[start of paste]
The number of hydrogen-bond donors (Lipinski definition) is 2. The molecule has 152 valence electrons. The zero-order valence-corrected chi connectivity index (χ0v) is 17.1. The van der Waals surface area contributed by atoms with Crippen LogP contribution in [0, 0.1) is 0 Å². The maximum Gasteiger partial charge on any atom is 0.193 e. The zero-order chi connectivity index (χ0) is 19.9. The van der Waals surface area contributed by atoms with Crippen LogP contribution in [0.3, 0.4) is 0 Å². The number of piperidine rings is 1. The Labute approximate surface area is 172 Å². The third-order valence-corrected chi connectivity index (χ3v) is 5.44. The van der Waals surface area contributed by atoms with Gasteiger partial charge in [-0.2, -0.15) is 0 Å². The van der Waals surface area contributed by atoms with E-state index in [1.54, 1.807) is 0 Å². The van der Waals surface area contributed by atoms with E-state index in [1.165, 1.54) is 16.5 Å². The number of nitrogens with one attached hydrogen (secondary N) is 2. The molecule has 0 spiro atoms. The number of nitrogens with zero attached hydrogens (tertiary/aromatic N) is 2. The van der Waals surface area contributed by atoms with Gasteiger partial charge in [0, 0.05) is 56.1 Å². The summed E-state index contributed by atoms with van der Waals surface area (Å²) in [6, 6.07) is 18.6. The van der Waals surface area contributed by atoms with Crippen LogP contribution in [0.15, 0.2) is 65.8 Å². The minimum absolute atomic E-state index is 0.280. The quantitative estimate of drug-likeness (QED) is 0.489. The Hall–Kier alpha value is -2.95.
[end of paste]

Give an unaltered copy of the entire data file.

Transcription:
The number of hydrogen-bond donors (Lipinski definition) is 2. The molecule has 152 valence electrons. The zero-order valence-corrected chi connectivity index (χ0v) is 17.1. The van der Waals surface area contributed by atoms with Crippen LogP contribution in [0, 0.1) is 0 Å². The maximum Gasteiger partial charge on any atom is 0.193 e. The zero-order chi connectivity index (χ0) is 19.9. The van der Waals surface area contributed by atoms with Crippen LogP contribution in [0.3, 0.4) is 0 Å². The number of piperidine rings is 1. The Labute approximate surface area is 172 Å². The third-order valence-corrected chi connectivity index (χ3v) is 5.44. The van der Waals surface area contributed by atoms with Gasteiger partial charge in [-0.2, -0.15) is 0 Å². The van der Waals surface area contributed by atoms with E-state index in [1.54, 1.807) is 0 Å². The van der Waals surface area contributed by atoms with E-state index in [1.165, 1.54) is 16.5 Å². The number of nitrogens with one attached hydrogen (secondary N) is 2. The molecule has 0 spiro atoms. The number of nitrogens with zero attached hydrogens (tertiary/aromatic N) is 2. The van der Waals surface area contributed by atoms with Gasteiger partial charge in [0, 0.05) is 56.1 Å². The summed E-state index contributed by atoms with van der Waals surface area (Å²) in [6, 6.07) is 18.6. The van der Waals surface area contributed by atoms with Crippen LogP contribution in [0.15, 0.2) is 65.8 Å². The minimum absolute atomic E-state index is 0.280. The quantitative estimate of drug-likeness (QED) is 0.489. The Hall–Kier alpha value is -2.95.